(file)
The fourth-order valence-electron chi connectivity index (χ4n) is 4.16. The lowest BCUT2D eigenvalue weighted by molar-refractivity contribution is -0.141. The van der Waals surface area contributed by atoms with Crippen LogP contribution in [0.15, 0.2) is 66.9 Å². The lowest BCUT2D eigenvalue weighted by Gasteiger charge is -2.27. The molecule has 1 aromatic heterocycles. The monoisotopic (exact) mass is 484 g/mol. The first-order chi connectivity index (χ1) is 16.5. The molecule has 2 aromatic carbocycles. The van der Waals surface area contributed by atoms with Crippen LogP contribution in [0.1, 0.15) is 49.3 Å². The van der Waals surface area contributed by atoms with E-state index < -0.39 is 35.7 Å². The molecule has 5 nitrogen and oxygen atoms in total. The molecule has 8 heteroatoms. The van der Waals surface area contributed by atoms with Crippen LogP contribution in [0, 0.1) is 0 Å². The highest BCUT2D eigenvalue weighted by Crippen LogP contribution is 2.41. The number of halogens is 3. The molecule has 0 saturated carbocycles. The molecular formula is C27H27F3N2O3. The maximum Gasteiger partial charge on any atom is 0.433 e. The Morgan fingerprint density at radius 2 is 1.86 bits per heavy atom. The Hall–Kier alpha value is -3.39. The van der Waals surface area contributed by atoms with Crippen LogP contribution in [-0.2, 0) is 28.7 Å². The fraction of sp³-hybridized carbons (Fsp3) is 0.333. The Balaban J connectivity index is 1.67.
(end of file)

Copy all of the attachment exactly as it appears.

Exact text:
The fourth-order valence-electron chi connectivity index (χ4n) is 4.16. The lowest BCUT2D eigenvalue weighted by molar-refractivity contribution is -0.141. The van der Waals surface area contributed by atoms with Crippen LogP contribution in [0.15, 0.2) is 66.9 Å². The lowest BCUT2D eigenvalue weighted by Gasteiger charge is -2.27. The molecule has 1 aromatic heterocycles. The monoisotopic (exact) mass is 484 g/mol. The first-order chi connectivity index (χ1) is 16.5. The molecule has 2 aromatic carbocycles. The van der Waals surface area contributed by atoms with Crippen LogP contribution in [0.1, 0.15) is 49.3 Å². The van der Waals surface area contributed by atoms with E-state index < -0.39 is 35.7 Å². The molecule has 5 nitrogen and oxygen atoms in total. The molecule has 8 heteroatoms. The van der Waals surface area contributed by atoms with Crippen LogP contribution in [0, 0.1) is 0 Å². The highest BCUT2D eigenvalue weighted by Crippen LogP contribution is 2.41. The number of halogens is 3. The molecule has 0 saturated carbocycles. The molecular formula is C27H27F3N2O3. The maximum Gasteiger partial charge on any atom is 0.433 e. The Morgan fingerprint density at radius 2 is 1.86 bits per heavy atom. The Hall–Kier alpha value is -3.39. The van der Waals surface area contributed by atoms with Crippen LogP contribution in [-0.2, 0) is 28.7 Å². The fraction of sp³-hybridized carbons (Fsp3) is 0.333. The Balaban J connectivity index is 1.67.